This year Partners for Justice teamed up with the Delaware County’s Office of the Public Defenders for its Non-Attorney Advocates Program to provide the office with five advocates to help build a network of local services, community organizations and civil attorneys that can both support the public defenders and their clients. It marks Partners for Justice’s first partnership in the state.

“In Delaware County, they’ve seen the benefit of moving our criminal justice system away from completely carceral, toward jail and punishment, and more toward a rehabilitative where that’s possible,” says Chris Welsh, director of Delaware County’s Public Defender’s Office. “They’ve recognized that to do that, the public defender is a vital component to what a less carceral county can look like.”

“Opportunities, economic mobility, educational attainment, housing security are all the things we know factor back into public safety,” says Galvin Almanza.

Beyond providing direct advocacy to clients, Partners for Justice will provide training to Delco’s staff and help them with “system mapping” to better understand their client’s needs. “They can help us identify the needs of the criminal justice-involved population and where the county is adequately addressing those needs and where it can do more work,” Welsh says. If many clients are housing insecure, for example, public defenders will know to advocate for better housing and homelessness resources.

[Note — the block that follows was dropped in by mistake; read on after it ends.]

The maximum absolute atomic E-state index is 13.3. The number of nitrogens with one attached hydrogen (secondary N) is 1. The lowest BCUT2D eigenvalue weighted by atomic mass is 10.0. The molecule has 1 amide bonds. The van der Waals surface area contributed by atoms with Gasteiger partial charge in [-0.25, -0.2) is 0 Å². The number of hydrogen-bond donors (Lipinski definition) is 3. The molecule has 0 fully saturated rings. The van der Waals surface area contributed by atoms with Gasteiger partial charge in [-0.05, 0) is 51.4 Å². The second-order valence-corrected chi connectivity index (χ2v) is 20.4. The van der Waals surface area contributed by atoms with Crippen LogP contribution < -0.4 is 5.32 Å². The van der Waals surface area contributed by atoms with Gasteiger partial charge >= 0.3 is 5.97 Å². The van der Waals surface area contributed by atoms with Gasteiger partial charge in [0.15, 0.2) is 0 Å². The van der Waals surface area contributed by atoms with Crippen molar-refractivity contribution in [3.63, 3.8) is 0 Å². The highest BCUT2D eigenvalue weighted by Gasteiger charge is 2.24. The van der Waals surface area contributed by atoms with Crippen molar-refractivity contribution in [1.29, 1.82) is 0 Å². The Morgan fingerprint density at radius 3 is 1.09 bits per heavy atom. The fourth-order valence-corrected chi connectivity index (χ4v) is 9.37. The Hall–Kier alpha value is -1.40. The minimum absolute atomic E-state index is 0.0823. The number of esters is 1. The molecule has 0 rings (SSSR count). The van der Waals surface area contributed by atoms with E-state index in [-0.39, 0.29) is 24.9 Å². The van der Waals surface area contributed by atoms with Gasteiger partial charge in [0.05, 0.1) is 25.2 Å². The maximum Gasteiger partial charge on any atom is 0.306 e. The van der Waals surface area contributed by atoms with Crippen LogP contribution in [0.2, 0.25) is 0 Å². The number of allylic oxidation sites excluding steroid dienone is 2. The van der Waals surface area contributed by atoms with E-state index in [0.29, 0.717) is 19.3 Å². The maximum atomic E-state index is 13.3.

This has the potential to get to the root cause of many crimes. “All of these people we see are suffering from a cascade of issues — drug addiction, poverty, mental health issues and lack of educational advancement. People have to be held accountable, but if we’re not doing something about the underlying issues, we’re just a conveyor belt,” says Stollsteimer, who is waiting to see how well the program works in Delaware County before passing judgment on its efficacy. Still, he says: “It’s a smart approach. I hope it will pay off.”

As for Philly, Galvin Almanza says Partners for Justice is in talks to help bolster the Defenders Association’s holistic defense work but funds will need to come together to do so.

“The more resources that come into public defense, the more things defenders can do to improve outcomes for their clients, opportunities, economic mobility, educational attainment, housing security,” she says. “These are all the things we know factor back into public safety.”